Intel is facing at least three class action lawsuits over a recently revealed security flaw. The complaints, published by Gizmodo, were filed in Oregon, California, and Indiana by owners of Intel CPU-based computers. They allege that the vulnerability, which Intel learned about several months ago, makes its chips inherently faulty. Intel has helped provide security patches, but the complaints raise concerns that these patches will hurt computer performance, and aren’t an adequate response to the problem.
Researchers revealed two major CPU bugs, dubbed Spectre and Meltdown, earlier this week. The Meltdown flaw is specific to Intel chips, and it strikes at the heart of how CPUs process information. Security patches offer a workaround, but The Register initially reported that they could slow down PCs by 5 to 30 percent, leading to widespread alarm. Intel has denied this, saying that “any performance impacts are workload-dependent, and, for the average computer user, should not be significant and will be mitigated over time.” Since companies are still in the midst of rolling out patches, their practical effects are hard to measure.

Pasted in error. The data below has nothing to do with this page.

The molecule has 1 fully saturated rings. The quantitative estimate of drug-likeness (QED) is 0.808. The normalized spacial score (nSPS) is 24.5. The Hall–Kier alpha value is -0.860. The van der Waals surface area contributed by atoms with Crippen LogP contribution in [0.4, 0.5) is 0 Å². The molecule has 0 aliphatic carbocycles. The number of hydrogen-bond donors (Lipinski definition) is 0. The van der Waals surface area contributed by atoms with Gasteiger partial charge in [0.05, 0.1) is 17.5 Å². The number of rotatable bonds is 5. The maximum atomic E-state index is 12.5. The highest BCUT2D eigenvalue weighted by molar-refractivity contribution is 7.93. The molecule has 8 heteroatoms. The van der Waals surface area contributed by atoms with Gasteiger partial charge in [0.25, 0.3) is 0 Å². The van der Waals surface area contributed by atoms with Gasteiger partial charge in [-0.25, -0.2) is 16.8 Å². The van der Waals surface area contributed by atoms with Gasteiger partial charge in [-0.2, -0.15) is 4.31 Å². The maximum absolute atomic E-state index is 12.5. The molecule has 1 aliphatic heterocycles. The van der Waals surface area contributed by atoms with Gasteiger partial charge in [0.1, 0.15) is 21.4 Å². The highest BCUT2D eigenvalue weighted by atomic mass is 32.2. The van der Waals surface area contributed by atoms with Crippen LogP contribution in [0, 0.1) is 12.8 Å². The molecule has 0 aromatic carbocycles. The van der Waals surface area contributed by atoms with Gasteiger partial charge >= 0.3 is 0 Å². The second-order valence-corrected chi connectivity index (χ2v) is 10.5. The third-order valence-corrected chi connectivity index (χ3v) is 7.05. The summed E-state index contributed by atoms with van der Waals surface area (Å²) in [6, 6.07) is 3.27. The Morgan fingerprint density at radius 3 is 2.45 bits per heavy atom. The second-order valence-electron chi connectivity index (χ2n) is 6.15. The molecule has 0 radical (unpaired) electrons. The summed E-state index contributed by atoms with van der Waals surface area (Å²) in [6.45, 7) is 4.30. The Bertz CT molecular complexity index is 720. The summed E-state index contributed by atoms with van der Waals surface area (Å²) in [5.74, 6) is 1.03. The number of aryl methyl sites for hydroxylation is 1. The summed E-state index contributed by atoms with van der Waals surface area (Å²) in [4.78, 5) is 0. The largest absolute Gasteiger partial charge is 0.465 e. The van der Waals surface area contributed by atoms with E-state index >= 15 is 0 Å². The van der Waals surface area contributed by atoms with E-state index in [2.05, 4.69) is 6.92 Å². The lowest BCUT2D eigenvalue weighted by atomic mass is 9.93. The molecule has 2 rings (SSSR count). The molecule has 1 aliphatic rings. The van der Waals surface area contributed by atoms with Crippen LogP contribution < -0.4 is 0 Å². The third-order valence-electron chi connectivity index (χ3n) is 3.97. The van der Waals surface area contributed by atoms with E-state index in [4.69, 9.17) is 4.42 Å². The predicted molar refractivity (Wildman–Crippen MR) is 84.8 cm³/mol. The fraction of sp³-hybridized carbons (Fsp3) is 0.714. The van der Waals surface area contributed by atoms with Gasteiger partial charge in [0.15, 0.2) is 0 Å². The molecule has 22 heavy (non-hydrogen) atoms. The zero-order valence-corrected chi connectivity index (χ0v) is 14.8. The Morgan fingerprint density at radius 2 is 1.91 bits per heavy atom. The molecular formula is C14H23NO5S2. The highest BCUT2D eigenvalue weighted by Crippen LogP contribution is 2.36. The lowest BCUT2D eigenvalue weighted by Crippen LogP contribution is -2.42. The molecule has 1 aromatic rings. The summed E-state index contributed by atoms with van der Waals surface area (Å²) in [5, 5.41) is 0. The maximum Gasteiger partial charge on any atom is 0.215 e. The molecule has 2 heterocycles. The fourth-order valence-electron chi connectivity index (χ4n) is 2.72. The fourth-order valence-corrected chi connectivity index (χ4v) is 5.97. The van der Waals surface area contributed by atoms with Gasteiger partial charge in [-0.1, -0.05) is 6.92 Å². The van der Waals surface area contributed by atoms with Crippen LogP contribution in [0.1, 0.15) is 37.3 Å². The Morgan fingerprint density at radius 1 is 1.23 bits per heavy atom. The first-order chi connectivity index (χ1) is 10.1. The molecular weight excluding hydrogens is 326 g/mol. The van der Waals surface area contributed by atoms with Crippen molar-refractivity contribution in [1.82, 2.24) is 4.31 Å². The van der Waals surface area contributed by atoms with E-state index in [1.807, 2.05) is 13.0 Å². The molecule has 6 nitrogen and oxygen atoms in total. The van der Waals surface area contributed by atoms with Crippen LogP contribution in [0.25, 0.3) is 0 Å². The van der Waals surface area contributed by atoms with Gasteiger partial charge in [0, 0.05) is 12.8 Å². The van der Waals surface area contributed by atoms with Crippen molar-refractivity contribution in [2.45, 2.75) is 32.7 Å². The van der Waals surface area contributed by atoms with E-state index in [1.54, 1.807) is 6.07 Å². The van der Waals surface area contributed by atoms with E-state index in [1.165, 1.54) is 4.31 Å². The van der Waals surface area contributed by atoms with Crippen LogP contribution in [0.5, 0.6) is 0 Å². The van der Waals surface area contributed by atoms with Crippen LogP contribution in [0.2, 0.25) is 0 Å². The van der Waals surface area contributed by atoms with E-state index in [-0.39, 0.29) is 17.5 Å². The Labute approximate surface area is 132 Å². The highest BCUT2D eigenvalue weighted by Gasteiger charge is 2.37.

Intel isn’t the only chipmaker affected by this week’s revelations: the Spectre flaw is widespread and potentially more difficult to fix, and we don’t know how serious the problem might be in the long term. Google recently announced a patch with a “negligible” impact on performance, echoing Intel’s claims. Intel, meanwhile, says it’s now rendered Intel-based PCs “immune” to both Meltdown and Spectre, but we wouldn’t be surprised to see even more lawsuits filed in the coming weeks — whether against Intel or other manufacturers.
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